By reversing the direction of flow during regeneration, it is ensured that no pollutants will be drawn into the passenger compartment. When the adsorption mode is resumed, any pollutants remaining in the first ventilation duct 7 or the third regeneration conduit 15 will simply be drawn back into the adsorbing filter 8.
According to a further embodiment, the heating of the ambient air is performed by the second heat exchanger alone. In this embodiment, ambient air is supplied to the adsorbing unit, during adsorption mode, or drawn directly to the double walled heat exchanger to be heated by the exhaust manifold, during desorption mode. The supply of ambient air is controlled by a valve immediately after the air filter, or drawn from the air filter and a separate source of ambient air. The heated air is drawn through the adsorbing filter and onwards to the intake manifold, as described above. However, as the temperature of the exhaust manifold can vary between 400–950° C. for a petrol engine (250–800° C. for diesel engines), the temperature of the air leaving the double walled, second heat exchanger is controlled to avoid overheating of the adsorbing filter. This can be achieved by a cooling means, such as a heat exchanger, but more preferably by an apparatus for injecting varying amounts of ambient air (not shown). This can be achieved by means of a controllable valve and a temperature sensor (not shown) placed between the manifold heat exchanger and said valve. The central processing unit (see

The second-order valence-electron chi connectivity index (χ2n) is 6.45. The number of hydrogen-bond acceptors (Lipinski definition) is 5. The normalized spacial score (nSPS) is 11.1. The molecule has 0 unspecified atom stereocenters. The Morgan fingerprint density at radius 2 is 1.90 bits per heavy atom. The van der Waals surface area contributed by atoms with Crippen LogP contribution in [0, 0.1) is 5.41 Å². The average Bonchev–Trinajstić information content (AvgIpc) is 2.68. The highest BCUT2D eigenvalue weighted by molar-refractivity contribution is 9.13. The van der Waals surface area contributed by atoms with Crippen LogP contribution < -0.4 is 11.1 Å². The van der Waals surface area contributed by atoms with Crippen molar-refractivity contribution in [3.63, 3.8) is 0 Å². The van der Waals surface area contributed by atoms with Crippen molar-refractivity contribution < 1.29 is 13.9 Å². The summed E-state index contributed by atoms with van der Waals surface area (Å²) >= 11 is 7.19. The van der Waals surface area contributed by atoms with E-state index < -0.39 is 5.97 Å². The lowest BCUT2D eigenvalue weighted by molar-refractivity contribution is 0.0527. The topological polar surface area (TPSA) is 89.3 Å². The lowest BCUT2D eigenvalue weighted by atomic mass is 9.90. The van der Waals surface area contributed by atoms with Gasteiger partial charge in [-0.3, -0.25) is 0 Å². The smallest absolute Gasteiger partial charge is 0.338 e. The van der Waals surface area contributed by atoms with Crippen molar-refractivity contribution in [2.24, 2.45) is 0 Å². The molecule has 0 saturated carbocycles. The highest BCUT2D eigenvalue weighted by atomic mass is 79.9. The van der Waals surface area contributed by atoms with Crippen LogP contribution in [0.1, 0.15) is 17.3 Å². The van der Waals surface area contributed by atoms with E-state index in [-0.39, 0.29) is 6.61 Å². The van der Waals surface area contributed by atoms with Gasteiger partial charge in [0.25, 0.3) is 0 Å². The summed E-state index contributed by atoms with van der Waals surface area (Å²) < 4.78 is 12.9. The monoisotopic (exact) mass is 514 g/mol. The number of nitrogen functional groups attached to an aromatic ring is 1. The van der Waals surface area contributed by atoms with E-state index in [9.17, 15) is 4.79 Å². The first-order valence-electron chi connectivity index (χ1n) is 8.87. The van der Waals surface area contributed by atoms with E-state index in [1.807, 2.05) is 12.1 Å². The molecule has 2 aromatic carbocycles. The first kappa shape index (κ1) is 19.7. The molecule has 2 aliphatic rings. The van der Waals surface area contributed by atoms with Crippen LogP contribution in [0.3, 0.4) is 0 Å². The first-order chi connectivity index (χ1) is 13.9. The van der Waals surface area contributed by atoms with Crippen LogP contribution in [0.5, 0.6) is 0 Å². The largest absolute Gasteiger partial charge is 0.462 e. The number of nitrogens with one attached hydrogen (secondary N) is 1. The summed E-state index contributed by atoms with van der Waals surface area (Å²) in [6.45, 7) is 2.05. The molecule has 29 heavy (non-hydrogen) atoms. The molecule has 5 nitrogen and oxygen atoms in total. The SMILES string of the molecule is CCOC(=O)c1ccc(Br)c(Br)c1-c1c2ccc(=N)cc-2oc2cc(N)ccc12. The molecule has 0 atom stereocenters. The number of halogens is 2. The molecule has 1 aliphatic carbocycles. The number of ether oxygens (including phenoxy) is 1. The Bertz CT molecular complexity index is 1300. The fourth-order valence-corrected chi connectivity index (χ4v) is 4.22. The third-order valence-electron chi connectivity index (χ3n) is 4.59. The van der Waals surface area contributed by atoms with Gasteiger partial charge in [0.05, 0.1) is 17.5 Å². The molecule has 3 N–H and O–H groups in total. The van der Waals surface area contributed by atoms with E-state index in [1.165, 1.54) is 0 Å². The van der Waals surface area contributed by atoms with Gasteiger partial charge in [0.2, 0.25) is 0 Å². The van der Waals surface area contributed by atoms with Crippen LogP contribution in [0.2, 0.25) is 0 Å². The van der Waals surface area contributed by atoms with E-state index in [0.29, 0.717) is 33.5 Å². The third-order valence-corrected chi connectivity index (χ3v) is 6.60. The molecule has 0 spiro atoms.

Regeneration of the hydrocarbon adsorbing filter 8 takes place when the engine is operated at low load, which is the most common operating condition for a vehicle driven by an internal combustion engine. At low load, the pressure in the intake pipe or manifold 3 downstream of the throttle 2 is low. At high load, or acceleration, the control valve 19 is closed, partly due to the increased pressure in the manifold, and partly to prevent a reduced response caused by the added hot mixture of air and hydrocarbons in the intake air. In addition, the increased pressure in the intake conduit of a normally aspirated engine prevents air from being drawn through the system at high load. For a supercharged engine, desorption is performed during high load by supplying the mixture to an intake apparatus for a turbocharger or compressor (not shown). This apparatus includes an injector valve or similar to achieve a vacuum for creating a sufficient flow of air through the conduits during desorption.